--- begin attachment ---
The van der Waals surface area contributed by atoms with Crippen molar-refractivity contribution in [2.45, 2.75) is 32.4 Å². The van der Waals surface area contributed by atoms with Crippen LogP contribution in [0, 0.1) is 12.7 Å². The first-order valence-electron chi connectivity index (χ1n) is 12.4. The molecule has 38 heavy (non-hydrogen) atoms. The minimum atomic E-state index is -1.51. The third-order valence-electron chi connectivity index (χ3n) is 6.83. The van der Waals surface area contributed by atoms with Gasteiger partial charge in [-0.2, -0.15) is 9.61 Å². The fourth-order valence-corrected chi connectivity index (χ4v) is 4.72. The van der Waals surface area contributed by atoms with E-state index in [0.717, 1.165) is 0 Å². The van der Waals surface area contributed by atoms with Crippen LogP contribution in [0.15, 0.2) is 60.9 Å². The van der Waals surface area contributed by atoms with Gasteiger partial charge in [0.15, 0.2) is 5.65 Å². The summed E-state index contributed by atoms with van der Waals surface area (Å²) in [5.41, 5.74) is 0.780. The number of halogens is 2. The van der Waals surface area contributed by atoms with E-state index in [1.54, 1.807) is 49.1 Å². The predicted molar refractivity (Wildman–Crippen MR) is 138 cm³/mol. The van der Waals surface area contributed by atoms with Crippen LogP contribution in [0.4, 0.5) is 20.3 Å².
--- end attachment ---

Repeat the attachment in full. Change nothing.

The van der Waals surface area contributed by atoms with Crippen molar-refractivity contribution in [2.45, 2.75) is 32.4 Å². The van der Waals surface area contributed by atoms with Crippen LogP contribution in [0, 0.1) is 12.7 Å². The first-order valence-electron chi connectivity index (χ1n) is 12.4. The molecule has 38 heavy (non-hydrogen) atoms. The minimum atomic E-state index is -1.51. The third-order valence-electron chi connectivity index (χ3n) is 6.83. The van der Waals surface area contributed by atoms with Gasteiger partial charge in [-0.2, -0.15) is 9.61 Å². The fourth-order valence-corrected chi connectivity index (χ4v) is 4.72. The van der Waals surface area contributed by atoms with E-state index in [0.717, 1.165) is 0 Å². The van der Waals surface area contributed by atoms with Crippen LogP contribution in [0.15, 0.2) is 60.9 Å². The van der Waals surface area contributed by atoms with Gasteiger partial charge in [0.15, 0.2) is 5.65 Å². The summed E-state index contributed by atoms with van der Waals surface area (Å²) in [5.41, 5.74) is 0.780. The number of halogens is 2. The van der Waals surface area contributed by atoms with E-state index in [1.54, 1.807) is 49.1 Å². The predicted molar refractivity (Wildman–Crippen MR) is 138 cm³/mol. The van der Waals surface area contributed by atoms with Crippen LogP contribution in [0.4, 0.5) is 20.3 Å².